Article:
The Security Broker Service: How to Manage the Access to Production Data on the TRICK Platform

TRICK platform will provide a wide range of services, accessible to different types of stakeholders at different stages of confidentiality. In this context the platform architecture, including the skeleton to support both core and business services, cannot miss the security aspects. Therefore, a crucial role is played by the implementation of a component for orchestrating the security related to the access and management of the stored data (e.g. Blockchain infrastructures and databases)

The activity was led by Domina that firstly analysed and defined the security aspects at a design phase, following the principle of privacy by design (Task 2.1) and secondly handled the implementation of the Security Broker as a fundamental component to provide all the full security functionalities required for the platform services. This second step was addressed in the Task 2.4 – Secure data access and management, in which the aspects and functions of the Security Broker and the approach used for its development were defined.

Security broker in TRICK: aspects and functions

Security Broker is a core service of TRICK, it regulates the access to production data, assuring the management of authentication, authorization, confidentiality and privacy. It offers the following functions, by means of a set of RESTful APIs:

  • authentication of users and services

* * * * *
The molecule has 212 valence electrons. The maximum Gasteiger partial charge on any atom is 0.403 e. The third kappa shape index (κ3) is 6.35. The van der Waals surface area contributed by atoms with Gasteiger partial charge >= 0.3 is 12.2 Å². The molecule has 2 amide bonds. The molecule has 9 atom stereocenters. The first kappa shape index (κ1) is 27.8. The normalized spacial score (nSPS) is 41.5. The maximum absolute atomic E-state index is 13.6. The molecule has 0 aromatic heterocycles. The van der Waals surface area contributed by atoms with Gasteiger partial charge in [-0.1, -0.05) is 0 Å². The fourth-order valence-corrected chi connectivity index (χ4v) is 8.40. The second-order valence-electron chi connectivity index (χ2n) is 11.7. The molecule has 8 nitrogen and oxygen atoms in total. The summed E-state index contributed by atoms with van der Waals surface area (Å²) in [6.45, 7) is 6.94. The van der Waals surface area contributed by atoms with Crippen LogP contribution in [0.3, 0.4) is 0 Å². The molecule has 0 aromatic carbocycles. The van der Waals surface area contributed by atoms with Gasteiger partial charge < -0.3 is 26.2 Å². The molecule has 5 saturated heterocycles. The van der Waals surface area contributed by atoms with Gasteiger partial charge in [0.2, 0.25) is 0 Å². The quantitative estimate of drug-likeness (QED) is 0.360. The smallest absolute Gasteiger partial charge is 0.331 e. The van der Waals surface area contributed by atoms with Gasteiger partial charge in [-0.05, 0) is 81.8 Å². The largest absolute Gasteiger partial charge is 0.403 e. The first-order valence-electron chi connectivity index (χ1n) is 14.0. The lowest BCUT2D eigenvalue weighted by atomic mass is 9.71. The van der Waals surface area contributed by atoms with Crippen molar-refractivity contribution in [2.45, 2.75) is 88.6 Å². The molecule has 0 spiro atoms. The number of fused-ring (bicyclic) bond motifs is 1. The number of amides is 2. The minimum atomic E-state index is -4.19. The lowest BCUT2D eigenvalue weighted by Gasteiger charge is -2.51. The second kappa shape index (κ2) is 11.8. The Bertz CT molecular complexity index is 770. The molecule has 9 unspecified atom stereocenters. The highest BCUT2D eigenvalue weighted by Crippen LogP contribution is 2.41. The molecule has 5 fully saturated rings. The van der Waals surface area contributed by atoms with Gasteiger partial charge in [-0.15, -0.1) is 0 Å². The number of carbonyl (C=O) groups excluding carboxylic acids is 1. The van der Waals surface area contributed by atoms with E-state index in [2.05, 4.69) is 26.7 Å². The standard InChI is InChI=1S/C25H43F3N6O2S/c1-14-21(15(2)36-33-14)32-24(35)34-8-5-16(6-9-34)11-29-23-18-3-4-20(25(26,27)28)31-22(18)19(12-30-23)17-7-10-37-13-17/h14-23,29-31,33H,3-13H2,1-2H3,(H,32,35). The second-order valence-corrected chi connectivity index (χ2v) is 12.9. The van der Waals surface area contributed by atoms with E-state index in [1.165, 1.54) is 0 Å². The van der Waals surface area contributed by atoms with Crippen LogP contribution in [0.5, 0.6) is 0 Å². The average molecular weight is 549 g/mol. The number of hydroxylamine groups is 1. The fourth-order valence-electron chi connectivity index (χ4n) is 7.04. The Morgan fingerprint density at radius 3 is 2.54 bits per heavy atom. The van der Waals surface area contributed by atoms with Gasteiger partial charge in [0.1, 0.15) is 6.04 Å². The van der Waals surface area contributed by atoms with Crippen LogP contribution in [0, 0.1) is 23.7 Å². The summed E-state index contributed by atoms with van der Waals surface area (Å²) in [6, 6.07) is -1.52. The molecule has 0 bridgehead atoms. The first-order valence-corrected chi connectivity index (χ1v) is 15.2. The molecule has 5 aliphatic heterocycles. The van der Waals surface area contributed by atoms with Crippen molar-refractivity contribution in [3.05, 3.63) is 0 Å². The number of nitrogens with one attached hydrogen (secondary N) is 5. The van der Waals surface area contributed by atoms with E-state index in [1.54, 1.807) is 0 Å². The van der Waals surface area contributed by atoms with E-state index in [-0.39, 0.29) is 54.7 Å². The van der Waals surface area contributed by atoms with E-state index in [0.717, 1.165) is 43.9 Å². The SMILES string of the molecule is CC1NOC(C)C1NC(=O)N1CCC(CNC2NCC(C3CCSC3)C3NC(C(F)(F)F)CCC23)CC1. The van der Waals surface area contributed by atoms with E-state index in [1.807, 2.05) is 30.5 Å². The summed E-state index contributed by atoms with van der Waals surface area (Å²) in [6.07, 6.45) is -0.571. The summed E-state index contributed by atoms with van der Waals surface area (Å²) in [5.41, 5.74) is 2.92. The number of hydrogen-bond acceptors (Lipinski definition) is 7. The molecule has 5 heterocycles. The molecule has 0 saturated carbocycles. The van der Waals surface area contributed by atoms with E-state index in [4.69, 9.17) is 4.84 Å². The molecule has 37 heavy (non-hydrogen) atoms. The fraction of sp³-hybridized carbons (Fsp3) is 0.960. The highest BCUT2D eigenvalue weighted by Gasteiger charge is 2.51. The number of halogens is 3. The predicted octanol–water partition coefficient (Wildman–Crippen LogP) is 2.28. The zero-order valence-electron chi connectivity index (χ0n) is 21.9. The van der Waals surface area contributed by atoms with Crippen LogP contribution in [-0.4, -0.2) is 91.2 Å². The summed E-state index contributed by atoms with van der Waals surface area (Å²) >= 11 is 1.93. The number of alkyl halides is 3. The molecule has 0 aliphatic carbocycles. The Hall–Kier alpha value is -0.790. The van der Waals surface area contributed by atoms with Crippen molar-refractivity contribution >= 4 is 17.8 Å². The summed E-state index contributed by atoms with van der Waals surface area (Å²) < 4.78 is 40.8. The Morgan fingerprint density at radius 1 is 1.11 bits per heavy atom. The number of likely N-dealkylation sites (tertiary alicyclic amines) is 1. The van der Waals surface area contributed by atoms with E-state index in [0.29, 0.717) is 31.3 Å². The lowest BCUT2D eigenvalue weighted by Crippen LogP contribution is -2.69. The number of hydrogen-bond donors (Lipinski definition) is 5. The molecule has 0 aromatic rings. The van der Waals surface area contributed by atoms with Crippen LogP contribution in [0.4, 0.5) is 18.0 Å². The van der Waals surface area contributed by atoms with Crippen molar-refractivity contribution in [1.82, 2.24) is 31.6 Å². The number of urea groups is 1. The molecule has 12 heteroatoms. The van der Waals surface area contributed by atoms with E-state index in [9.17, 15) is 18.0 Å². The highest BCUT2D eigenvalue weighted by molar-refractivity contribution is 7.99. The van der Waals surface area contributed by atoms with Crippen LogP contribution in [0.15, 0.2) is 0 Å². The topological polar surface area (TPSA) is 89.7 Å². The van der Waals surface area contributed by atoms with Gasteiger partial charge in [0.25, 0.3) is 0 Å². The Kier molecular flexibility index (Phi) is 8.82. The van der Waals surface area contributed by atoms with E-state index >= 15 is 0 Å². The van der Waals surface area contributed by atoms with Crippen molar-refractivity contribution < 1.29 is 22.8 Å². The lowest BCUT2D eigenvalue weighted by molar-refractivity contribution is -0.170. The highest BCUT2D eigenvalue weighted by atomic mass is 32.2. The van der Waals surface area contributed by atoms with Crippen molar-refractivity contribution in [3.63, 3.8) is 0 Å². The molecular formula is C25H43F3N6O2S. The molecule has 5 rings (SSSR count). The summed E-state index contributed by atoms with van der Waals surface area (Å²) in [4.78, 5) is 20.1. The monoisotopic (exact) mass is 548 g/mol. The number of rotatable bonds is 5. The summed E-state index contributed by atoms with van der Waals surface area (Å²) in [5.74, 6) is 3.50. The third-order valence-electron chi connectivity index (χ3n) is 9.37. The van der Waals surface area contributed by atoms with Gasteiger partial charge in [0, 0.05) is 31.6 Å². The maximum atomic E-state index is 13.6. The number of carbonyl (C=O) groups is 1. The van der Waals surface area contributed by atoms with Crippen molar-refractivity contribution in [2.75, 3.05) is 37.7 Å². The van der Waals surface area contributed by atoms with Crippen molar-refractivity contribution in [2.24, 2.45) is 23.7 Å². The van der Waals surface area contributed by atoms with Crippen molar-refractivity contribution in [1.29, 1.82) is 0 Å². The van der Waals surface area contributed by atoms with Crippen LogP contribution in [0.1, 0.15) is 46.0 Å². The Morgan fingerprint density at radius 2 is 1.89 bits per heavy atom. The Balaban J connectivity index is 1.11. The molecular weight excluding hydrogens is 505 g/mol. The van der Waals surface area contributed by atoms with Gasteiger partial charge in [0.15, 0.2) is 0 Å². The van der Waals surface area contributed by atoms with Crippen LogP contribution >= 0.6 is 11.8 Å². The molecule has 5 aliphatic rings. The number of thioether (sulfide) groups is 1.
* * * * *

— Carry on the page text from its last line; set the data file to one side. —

• authorization of users and services
  • privacy/confidentiality of data at rest

Security Broker in TRICK platform architecture

Security Broker in TRICK platform architecture

 Let us go into more detail and explore how Security Broker handles its three main functions:

  • Authentication of users and services (i.e. the capability to identify a user or service by using a set of credentials) is the first step for accessing a platform and, therefore, it’s critical. Several existing frameworks and libraries are available, the approach is to adopt a well-designed and market-ready open-source software to guarantee the correct and secure implementation of authentication; 
  • Authorization of users and services, can be defined as the capability of evaluate which actions (e.g. read, write) can be performed on a resource (e.g.  document) for a particular user/service. It requires a policy model to define the rules for relate users, resources and actions. Also in this case, the adoption of well-known approaches and existing software components is useful;
  • Privacy/confidentiality of data at rest, (i.e. the capability of encrypt/decrypt data at rest on-demand): generally, an information can be public or private, in the second case, to guarantee its confidentiality the encryption is exploited. Therefore, Security Broker must address this functionality offering it to core and business services.

Authorization and policy model: how to define the relations among users, resources and permissions